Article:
As a small business owner I am acutely aware of the need to be competitive. The current crisis is having the effect of weeding out uncompetitive businesses but is also pushing some viable future businesses over the edge. There are internal costs that I can control, but the majority of the larger costs are outside my control. It's basically down to survival of the fittest at the moment, if you can get through this period unscathed then you will come out the other end in a far stronger position.

The private sector is being reformed by market force and the future is bright for businesses that can develop by gradual growth. A sustainable business will be possible, but the worry is in controlling those external costs. More worrying still, is the apparent irresponsible nature of the political establishment in managing these costs.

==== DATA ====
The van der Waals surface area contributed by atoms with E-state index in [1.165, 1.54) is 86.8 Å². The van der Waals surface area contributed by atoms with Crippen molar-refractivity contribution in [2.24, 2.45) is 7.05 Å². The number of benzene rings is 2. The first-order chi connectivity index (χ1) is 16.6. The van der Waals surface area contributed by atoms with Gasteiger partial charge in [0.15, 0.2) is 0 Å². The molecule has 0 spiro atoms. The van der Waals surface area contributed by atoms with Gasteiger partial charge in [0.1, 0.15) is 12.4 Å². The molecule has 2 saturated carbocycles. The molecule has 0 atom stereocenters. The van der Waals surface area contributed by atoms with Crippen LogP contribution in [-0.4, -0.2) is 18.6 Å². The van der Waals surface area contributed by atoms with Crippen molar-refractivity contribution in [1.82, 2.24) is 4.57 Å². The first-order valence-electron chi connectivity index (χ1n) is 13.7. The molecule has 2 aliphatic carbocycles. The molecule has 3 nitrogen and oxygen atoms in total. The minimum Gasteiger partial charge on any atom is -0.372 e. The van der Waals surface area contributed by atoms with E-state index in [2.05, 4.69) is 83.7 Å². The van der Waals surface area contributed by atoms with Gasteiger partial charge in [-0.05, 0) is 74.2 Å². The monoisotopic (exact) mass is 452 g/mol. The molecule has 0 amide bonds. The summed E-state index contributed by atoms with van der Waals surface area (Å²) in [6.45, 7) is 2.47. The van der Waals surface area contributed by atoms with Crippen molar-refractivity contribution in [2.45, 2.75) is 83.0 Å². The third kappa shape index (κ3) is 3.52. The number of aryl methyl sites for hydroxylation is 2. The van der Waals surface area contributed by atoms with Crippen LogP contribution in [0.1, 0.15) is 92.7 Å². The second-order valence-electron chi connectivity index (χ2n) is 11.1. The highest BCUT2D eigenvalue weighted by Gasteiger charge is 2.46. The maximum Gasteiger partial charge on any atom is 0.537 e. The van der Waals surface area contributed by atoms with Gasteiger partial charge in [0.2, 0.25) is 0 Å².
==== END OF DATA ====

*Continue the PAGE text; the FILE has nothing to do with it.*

There is little point in having an environment where competitive and sustainable businesses can thrive, if the rewards of their labour are swallowed up in carrying the burden of an uncompetitive public sector. Both public and private sectors have to work in unison and we can't have a competitive 'one', without a competitive 'other' . It is about time that employee representatives in both sectors realised this. I would consider Finland to be a competitive and fair economy. They have made it so, without a minimum wage agreement.